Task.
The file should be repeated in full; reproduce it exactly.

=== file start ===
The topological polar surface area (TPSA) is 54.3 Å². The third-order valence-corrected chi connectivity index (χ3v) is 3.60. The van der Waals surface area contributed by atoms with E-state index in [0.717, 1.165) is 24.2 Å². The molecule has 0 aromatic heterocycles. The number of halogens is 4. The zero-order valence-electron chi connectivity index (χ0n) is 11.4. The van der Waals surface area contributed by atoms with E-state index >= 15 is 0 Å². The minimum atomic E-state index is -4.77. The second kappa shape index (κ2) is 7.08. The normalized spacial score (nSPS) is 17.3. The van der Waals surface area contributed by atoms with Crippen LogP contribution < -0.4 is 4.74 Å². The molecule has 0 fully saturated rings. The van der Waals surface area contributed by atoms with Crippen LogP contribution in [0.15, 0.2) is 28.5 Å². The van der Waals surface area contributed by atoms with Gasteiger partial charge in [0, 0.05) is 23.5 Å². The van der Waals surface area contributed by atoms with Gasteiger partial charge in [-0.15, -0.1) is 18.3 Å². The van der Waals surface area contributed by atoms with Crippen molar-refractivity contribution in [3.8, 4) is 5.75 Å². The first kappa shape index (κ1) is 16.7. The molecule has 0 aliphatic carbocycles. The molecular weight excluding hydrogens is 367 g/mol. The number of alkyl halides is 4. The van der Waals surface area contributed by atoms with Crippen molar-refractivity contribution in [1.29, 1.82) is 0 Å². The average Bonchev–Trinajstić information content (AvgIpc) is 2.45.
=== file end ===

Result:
The topological polar surface area (TPSA) is 54.3 Å². The third-order valence-corrected chi connectivity index (χ3v) is 3.60. The van der Waals surface area contributed by atoms with E-state index in [0.717, 1.165) is 24.2 Å². The molecule has 0 aromatic heterocycles. The number of halogens is 4. The zero-order valence-electron chi connectivity index (χ0n) is 11.4. The van der Waals surface area contributed by atoms with E-state index >= 15 is 0 Å². The minimum atomic E-state index is -4.77. The second kappa shape index (κ2) is 7.08. The normalized spacial score (nSPS) is 17.3. The van der Waals surface area contributed by atoms with Crippen LogP contribution < -0.4 is 4.74 Å². The molecule has 0 fully saturated rings. The van der Waals surface area contributed by atoms with Crippen LogP contribution in [0.15, 0.2) is 28.5 Å². The van der Waals surface area contributed by atoms with Gasteiger partial charge in [0, 0.05) is 23.5 Å². The van der Waals surface area contributed by atoms with Gasteiger partial charge in [-0.15, -0.1) is 18.3 Å². The van der Waals surface area contributed by atoms with Crippen molar-refractivity contribution in [3.8, 4) is 5.75 Å². The first kappa shape index (κ1) is 16.7. The molecule has 0 aliphatic carbocycles. The molecular weight excluding hydrogens is 367 g/mol. The number of alkyl halides is 4. The van der Waals surface area contributed by atoms with Crippen molar-refractivity contribution in [1.29, 1.82) is 0 Å². The average Bonchev–Trinajstić information content (AvgIpc) is 2.45.